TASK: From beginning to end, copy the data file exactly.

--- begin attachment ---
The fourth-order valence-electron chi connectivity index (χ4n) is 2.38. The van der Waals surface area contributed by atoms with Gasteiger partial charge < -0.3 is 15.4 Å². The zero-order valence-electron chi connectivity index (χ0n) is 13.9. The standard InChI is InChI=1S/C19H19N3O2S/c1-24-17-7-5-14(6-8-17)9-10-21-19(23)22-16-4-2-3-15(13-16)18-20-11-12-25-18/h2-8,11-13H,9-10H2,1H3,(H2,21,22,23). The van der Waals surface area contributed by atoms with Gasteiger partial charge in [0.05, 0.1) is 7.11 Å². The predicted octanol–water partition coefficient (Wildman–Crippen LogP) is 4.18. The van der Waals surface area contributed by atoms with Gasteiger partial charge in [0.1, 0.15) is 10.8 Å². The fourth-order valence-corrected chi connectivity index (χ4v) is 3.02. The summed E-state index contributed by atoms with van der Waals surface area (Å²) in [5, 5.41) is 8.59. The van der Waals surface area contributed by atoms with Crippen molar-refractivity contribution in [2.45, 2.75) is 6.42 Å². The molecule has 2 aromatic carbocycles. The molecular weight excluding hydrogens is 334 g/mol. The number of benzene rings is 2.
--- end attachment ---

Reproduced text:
The fourth-order valence-electron chi connectivity index (χ4n) is 2.38. The van der Waals surface area contributed by atoms with Gasteiger partial charge < -0.3 is 15.4 Å². The zero-order valence-electron chi connectivity index (χ0n) is 13.9. The standard InChI is InChI=1S/C19H19N3O2S/c1-24-17-7-5-14(6-8-17)9-10-21-19(23)22-16-4-2-3-15(13-16)18-20-11-12-25-18/h2-8,11-13H,9-10H2,1H3,(H2,21,22,23). The van der Waals surface area contributed by atoms with Gasteiger partial charge in [0.05, 0.1) is 7.11 Å². The predicted octanol–water partition coefficient (Wildman–Crippen LogP) is 4.18. The van der Waals surface area contributed by atoms with Gasteiger partial charge in [0.1, 0.15) is 10.8 Å². The fourth-order valence-corrected chi connectivity index (χ4v) is 3.02. The summed E-state index contributed by atoms with van der Waals surface area (Å²) in [5, 5.41) is 8.59. The van der Waals surface area contributed by atoms with Crippen molar-refractivity contribution in [2.45, 2.75) is 6.42 Å². The molecule has 2 aromatic carbocycles. The molecular weight excluding hydrogens is 334 g/mol. The number of benzene rings is 2.